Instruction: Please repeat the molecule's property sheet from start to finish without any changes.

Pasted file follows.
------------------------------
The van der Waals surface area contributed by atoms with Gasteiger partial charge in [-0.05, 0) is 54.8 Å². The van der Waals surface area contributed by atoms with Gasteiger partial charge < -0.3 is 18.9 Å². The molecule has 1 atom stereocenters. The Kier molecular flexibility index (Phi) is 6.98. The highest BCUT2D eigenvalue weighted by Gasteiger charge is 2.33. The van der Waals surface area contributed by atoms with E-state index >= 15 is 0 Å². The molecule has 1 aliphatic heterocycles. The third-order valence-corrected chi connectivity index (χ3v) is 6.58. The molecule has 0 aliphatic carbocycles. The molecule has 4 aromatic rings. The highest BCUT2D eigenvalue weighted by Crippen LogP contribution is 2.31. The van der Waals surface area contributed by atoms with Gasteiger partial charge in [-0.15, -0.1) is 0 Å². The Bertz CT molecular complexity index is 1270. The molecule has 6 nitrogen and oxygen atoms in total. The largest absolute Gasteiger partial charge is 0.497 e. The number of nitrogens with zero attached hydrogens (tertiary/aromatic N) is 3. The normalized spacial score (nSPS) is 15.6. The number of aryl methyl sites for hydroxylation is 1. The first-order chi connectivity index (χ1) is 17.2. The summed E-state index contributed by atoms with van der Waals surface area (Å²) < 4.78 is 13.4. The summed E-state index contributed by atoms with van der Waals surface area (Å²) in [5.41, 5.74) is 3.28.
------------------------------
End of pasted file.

The van der Waals surface area contributed by atoms with Gasteiger partial charge in [-0.05, 0) is 54.8 Å². The van der Waals surface area contributed by atoms with Gasteiger partial charge < -0.3 is 18.9 Å². The molecule has 1 atom stereocenters. The Kier molecular flexibility index (Phi) is 6.98. The highest BCUT2D eigenvalue weighted by Gasteiger charge is 2.33. The van der Waals surface area contributed by atoms with E-state index >= 15 is 0 Å². The molecule has 1 aliphatic heterocycles. The third-order valence-corrected chi connectivity index (χ3v) is 6.58. The molecule has 0 aliphatic carbocycles. The molecule has 4 aromatic rings. The highest BCUT2D eigenvalue weighted by Crippen LogP contribution is 2.31. The van der Waals surface area contributed by atoms with Gasteiger partial charge in [-0.15, -0.1) is 0 Å². The Bertz CT molecular complexity index is 1270. The molecule has 6 nitrogen and oxygen atoms in total. The largest absolute Gasteiger partial charge is 0.497 e. The number of nitrogens with zero attached hydrogens (tertiary/aromatic N) is 3. The normalized spacial score (nSPS) is 15.6. The number of aryl methyl sites for hydroxylation is 1. The first-order chi connectivity index (χ1) is 17.2. The summed E-state index contributed by atoms with van der Waals surface area (Å²) < 4.78 is 13.4. The summed E-state index contributed by atoms with van der Waals surface area (Å²) in [5.41, 5.74) is 3.28.